What is Spousal Maintenance in Minnesota?
Spousal Maintenance, formerly called alimony, is the award in a divorce or legal separation of payments from the future income or earnings of one spouse for the support of the other spouse.
Regardless of gender, the court may award spousal maintenance if it finds that the spouse seeking maintenance lacks sufficient property, including property awarded to the spouse in the divorce or legal separation, to provide for the reasonable needs of the spouse or if the spouse is unable to provide reasonable self-support through adequate employment. Spousal maintenance also may be ordered if the spouse seeking maintenance is the primary caregiver for a child whose condition or circumstances make it appropriate that the spouse not be required to seek employment outside of the home.
The court must consider the standard of living during the marriage. The court also must consider the financial needs of the spouse seeking maintenance and the ability of the other spouse to pay spousal maintenance while also meeting his or her own reasonable needs.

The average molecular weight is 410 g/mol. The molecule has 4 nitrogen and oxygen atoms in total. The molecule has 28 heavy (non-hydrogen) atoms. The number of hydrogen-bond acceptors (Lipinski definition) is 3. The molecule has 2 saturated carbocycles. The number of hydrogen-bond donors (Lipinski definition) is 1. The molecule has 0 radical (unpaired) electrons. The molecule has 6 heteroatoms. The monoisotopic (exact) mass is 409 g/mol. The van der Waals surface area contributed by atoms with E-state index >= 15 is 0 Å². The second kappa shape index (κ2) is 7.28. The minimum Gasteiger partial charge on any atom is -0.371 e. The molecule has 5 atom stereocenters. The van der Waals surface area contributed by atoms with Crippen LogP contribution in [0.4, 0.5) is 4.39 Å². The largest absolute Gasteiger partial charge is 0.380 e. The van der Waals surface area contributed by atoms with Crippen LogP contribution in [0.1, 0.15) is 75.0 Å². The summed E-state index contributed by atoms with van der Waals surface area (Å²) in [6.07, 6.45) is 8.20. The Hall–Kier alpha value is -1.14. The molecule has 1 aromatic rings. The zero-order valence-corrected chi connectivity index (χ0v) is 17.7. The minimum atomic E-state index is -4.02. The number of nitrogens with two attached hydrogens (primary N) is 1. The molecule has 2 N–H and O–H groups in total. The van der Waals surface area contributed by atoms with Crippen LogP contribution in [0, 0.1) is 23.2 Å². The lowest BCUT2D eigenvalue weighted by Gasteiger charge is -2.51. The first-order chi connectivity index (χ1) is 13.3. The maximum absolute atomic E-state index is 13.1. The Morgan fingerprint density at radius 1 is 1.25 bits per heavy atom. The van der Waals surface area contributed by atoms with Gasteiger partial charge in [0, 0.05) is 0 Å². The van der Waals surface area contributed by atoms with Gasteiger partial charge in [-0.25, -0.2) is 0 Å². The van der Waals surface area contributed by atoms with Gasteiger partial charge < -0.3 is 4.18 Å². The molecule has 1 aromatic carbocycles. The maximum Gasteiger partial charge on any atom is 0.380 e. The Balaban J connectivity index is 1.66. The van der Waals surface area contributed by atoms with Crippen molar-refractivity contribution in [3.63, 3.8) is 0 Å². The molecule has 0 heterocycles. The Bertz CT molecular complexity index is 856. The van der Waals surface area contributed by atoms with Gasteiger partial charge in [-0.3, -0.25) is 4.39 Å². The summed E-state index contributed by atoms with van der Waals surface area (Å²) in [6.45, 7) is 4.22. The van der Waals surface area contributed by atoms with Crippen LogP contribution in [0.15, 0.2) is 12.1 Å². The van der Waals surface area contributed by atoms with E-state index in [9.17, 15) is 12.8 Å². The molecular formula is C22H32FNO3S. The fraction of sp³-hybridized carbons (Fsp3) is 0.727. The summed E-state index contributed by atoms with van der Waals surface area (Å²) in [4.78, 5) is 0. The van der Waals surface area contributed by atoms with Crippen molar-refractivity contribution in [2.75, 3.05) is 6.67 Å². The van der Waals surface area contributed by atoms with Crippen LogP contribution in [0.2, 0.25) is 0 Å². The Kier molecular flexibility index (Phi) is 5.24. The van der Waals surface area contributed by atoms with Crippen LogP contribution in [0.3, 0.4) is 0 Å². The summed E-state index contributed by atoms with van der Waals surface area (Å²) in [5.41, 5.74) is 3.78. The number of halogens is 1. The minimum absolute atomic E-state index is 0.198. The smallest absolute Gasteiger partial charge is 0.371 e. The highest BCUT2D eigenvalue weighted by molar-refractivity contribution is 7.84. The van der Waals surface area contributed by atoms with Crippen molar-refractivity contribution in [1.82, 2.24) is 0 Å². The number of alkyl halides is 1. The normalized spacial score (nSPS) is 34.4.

Spousal maintenance can be temporary or permanent. Temporary or rehabilitative maintenance is ordered for a definite period of time and allows the spouse receiving spousal maintenance to establish or reestablish his or her earning potential, whether through enrolling in or finishing school or returning to the workforce. Permanent maintenance is ordered for an indefinite period of time and usually follows longer marriages where the ability of the other spouse to enter or return to the workforce is uncertain. If there is any uncertainty as to whether temporary or permanent spousal maintenance should be ordered, the court must order permanent maintenance.
How is Spousal Maintenance determined in Minnesota?
Similar to child custody determinations, the court is guided by a number of factors when considering a request for spousal maintenance. The factors include:
the financial resources of the spouse seeking maintenance, including the spouse’s ability to meet his or her needs independently;
- the time necessary for the spouse to become self-supporting;
- the marital standard of living;
- the length of the marriage;
- the loss of employment benefits and other work opportunities by the spouse seeking maintenance;
- the age, physical condition, and emotional condition of the spouse seeking maintenance;
- the ability of the spouse from whom maintenance is sought to meet the needs of both persons; and
- the contribution of each spouse in the accumulation of property during the marriage. No single factor is controlling, and each case must be determined on its own facts. Marital misconduct (adultery, abuse, etc.) cannot be considered by the court.